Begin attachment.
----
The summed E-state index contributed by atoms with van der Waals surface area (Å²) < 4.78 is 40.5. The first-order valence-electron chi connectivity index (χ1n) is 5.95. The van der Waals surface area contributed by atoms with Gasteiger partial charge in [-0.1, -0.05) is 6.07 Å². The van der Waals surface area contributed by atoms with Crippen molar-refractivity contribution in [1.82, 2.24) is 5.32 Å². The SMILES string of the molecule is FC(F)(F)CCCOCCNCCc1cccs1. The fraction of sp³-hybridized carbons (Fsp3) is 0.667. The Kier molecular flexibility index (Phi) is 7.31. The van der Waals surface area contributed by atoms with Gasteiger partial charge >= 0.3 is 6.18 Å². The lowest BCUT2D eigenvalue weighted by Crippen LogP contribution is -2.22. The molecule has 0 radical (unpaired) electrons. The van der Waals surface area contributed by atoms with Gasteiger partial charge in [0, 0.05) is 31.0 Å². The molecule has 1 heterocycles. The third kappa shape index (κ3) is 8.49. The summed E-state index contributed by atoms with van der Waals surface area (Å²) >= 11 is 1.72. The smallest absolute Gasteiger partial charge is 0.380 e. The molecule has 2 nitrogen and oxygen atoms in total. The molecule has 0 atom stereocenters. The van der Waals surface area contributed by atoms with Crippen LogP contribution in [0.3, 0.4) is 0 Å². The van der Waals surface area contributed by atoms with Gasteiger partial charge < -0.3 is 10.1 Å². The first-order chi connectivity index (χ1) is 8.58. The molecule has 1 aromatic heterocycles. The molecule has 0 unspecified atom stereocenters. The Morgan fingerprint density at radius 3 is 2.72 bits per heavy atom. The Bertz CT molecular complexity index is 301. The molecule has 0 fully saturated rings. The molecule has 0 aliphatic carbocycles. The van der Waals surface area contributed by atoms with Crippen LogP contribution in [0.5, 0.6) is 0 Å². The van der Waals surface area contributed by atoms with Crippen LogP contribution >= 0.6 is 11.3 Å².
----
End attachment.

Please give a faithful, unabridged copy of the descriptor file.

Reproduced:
The summed E-state index contributed by atoms with van der Waals surface area (Å²) < 4.78 is 40.5. The first-order valence-electron chi connectivity index (χ1n) is 5.95. The van der Waals surface area contributed by atoms with Gasteiger partial charge in [-0.1, -0.05) is 6.07 Å². The van der Waals surface area contributed by atoms with Crippen molar-refractivity contribution in [1.82, 2.24) is 5.32 Å². The SMILES string of the molecule is FC(F)(F)CCCOCCNCCc1cccs1. The fraction of sp³-hybridized carbons (Fsp3) is 0.667. The Kier molecular flexibility index (Phi) is 7.31. The van der Waals surface area contributed by atoms with Gasteiger partial charge >= 0.3 is 6.18 Å². The lowest BCUT2D eigenvalue weighted by Crippen LogP contribution is -2.22. The molecule has 0 radical (unpaired) electrons. The van der Waals surface area contributed by atoms with Gasteiger partial charge in [0, 0.05) is 31.0 Å². The molecule has 1 heterocycles. The third kappa shape index (κ3) is 8.49. The summed E-state index contributed by atoms with van der Waals surface area (Å²) >= 11 is 1.72. The smallest absolute Gasteiger partial charge is 0.380 e. The molecule has 2 nitrogen and oxygen atoms in total. The molecule has 0 atom stereocenters. The van der Waals surface area contributed by atoms with Crippen LogP contribution in [0.3, 0.4) is 0 Å². The van der Waals surface area contributed by atoms with Gasteiger partial charge < -0.3 is 10.1 Å². The first-order chi connectivity index (χ1) is 8.58. The molecule has 1 aromatic heterocycles. The molecule has 0 unspecified atom stereocenters. The Morgan fingerprint density at radius 3 is 2.72 bits per heavy atom. The Bertz CT molecular complexity index is 301. The molecule has 0 fully saturated rings. The molecule has 0 aliphatic carbocycles. The van der Waals surface area contributed by atoms with Crippen LogP contribution in [0.5, 0.6) is 0 Å². The van der Waals surface area contributed by atoms with Crippen LogP contribution >= 0.6 is 11.3 Å².